Wade D. Gilbert and Guest Editor
Wade D. Gilbert and Pierre Trudel
Similar to a belief system, a role frame acts as a perceptual filter that influences how practitioners define their professional responsibilities (Schön, 1983). The purpose of this article is to present the role frame components of model youth team sport coaches. The results are based on a two-year multiple-case study with six coaches. On average, the coaches’ role frame comprised two boundary components and nine internal components. Boundary components are objective environmental conditions that can influence an individual’s approach to coaching. Internal role frame components are personal views a coach holds regarding youth sport coaching. A discussion of how role frames can be examined and used by researchers, coaches, and coach educators is provided.
Paul McCarthy, Frank D. Perry, Derek Schwandt, and Wade Gilbert
Julia Allain, Gordon A. Bloom, and Wade D. Gilbert
Competitions in many team sports include short breaks (e.g., intermissions, halftime) where coaches have a unique opportunity to make tactical adjustments and communicate with athletes as a group. Although these breaks are significant coaching moments, very little is known about what successful coaches do during this time. The purpose of this study was to examine intermission routines and knowledge of highly experienced and successful National Collegiate Athletic Association (NCAA) ice hockey coaches. A thematic analysis was used to analyze semistructured and stimulated-recall interview data. Results revealed that coaching during intermissions was a continuous process influenced by the coaches’ history and personal characteristics. Drawing on these factors, the coaches created an intermission routine that guided them as they analyzed unpredictable situational factors such as their team’s performance and the athletes’ emotional state. Overall, the results offer a rare glimpse into the intermission strategies of successful coaches in a high-performance setting.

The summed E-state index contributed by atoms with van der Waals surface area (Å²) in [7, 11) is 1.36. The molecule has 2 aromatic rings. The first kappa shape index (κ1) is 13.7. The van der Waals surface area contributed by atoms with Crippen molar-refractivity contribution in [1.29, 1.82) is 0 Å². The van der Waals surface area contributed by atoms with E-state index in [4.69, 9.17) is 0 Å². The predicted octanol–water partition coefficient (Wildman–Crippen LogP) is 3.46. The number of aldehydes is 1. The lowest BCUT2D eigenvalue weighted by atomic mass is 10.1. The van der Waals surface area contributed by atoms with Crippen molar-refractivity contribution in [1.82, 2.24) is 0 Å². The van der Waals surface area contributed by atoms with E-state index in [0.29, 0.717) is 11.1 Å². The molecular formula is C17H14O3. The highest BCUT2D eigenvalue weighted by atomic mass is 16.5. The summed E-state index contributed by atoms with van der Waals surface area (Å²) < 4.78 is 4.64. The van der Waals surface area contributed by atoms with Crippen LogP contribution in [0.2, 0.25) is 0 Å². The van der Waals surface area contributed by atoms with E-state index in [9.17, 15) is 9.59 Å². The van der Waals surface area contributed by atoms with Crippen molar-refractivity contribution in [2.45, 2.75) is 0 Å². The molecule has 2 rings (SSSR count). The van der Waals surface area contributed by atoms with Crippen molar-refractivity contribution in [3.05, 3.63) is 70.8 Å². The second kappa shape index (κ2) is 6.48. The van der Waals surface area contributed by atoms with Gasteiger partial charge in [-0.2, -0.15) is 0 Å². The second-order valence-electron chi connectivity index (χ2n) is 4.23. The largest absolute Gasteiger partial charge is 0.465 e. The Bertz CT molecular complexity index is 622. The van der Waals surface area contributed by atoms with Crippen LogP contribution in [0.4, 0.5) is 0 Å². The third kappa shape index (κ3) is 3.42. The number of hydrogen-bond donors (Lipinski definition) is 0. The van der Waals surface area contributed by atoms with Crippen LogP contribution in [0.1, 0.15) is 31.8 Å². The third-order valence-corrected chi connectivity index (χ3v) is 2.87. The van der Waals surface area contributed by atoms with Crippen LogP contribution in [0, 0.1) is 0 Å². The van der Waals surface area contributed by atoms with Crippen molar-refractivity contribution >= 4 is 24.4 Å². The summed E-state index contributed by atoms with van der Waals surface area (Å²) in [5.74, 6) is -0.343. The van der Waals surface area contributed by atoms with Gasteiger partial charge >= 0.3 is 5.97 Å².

Diane M. Culver, Wade D. Gilbert, and Pierre Trudel
Part of the on-going dialogue on qualitative research in sport and exercise psychology, this review portrays the qualitative articles published in three sport psychology journals and examines how qualitative research can deepen our knowledge in applied sport psychology. Eighty-four of the 485 research articles published in these journals used a qualitative data collection technique. The interview was used in 67 studies. Peer review and reliability tests were often used for establishing trustworthiness. Member checking was mostly limited to participant verification of interview transcripts. Results were usually presented using both words and numbers. Selected studies are discussed in relation to applied sport psychology knowledge. Published qualitative articles suggest a conservative effort by sport psychology researchers to include the qualitative approach as a legitimate way to do research.
Kelly A. Wilson, Jenelle N. Gilbert, Wade D. Gilbert, and Scott R. Sailor
Seventy-two college athletic directors (ADs) participated in a survey about (a) previous experience with sport psychology consultants (SPCs), (b) previous exposure to the field, and (c) attitudes toward sport psychology consulting. ADs were confused about appropriate training for SPCs, highlighted by the fact that 66.7% were unaware of any certification for SPCs. Although ADs’ attitudes toward SPCs did not differ based on previous experience with SPCs, there was a statistically significant difference between ADs who were aware of the Association for Applied Sport Psychology (AASP) and those who were unaware. Results demonstrate the need to educate potential employers regarding appropriate qualifications for SPCs. The discussion culminates with suggestions for future research and recommendations for enhancing effectiveness of outreach programs.